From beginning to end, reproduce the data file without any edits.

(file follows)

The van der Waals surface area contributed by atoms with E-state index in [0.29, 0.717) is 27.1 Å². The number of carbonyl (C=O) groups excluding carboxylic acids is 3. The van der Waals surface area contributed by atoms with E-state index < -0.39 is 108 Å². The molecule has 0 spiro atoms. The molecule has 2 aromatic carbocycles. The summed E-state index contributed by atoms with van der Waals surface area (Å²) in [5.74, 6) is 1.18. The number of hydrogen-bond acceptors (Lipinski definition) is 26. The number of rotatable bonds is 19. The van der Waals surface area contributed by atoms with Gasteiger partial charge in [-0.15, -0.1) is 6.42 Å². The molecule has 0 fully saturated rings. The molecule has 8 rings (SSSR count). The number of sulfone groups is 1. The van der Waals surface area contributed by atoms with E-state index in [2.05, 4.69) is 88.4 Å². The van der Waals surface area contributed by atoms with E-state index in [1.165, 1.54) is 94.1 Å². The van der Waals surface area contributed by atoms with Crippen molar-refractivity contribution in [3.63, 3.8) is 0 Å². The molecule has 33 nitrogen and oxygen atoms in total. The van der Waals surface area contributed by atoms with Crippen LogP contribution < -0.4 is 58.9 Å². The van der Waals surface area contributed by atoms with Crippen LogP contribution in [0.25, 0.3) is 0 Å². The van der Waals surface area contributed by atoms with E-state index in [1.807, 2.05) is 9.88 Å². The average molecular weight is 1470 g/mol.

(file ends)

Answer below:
The van der Waals surface area contributed by atoms with E-state index in [0.29, 0.717) is 27.1 Å². The number of carbonyl (C=O) groups excluding carboxylic acids is 3. The van der Waals surface area contributed by atoms with E-state index < -0.39 is 108 Å². The molecule has 0 spiro atoms. The molecule has 2 aromatic carbocycles. The summed E-state index contributed by atoms with van der Waals surface area (Å²) in [5.74, 6) is 1.18. The number of hydrogen-bond acceptors (Lipinski definition) is 26. The number of rotatable bonds is 19. The van der Waals surface area contributed by atoms with Gasteiger partial charge in [-0.15, -0.1) is 6.42 Å². The molecule has 0 fully saturated rings. The molecule has 8 rings (SSSR count). The number of sulfone groups is 1. The van der Waals surface area contributed by atoms with E-state index in [2.05, 4.69) is 88.4 Å². The van der Waals surface area contributed by atoms with E-state index in [1.165, 1.54) is 94.1 Å². The van der Waals surface area contributed by atoms with Crippen molar-refractivity contribution in [3.63, 3.8) is 0 Å². The molecule has 33 nitrogen and oxygen atoms in total. The van der Waals surface area contributed by atoms with Crippen LogP contribution < -0.4 is 58.9 Å². The van der Waals surface area contributed by atoms with Crippen LogP contribution in [0.25, 0.3) is 0 Å². The van der Waals surface area contributed by atoms with E-state index in [1.807, 2.05) is 9.88 Å². The average molecular weight is 1470 g/mol.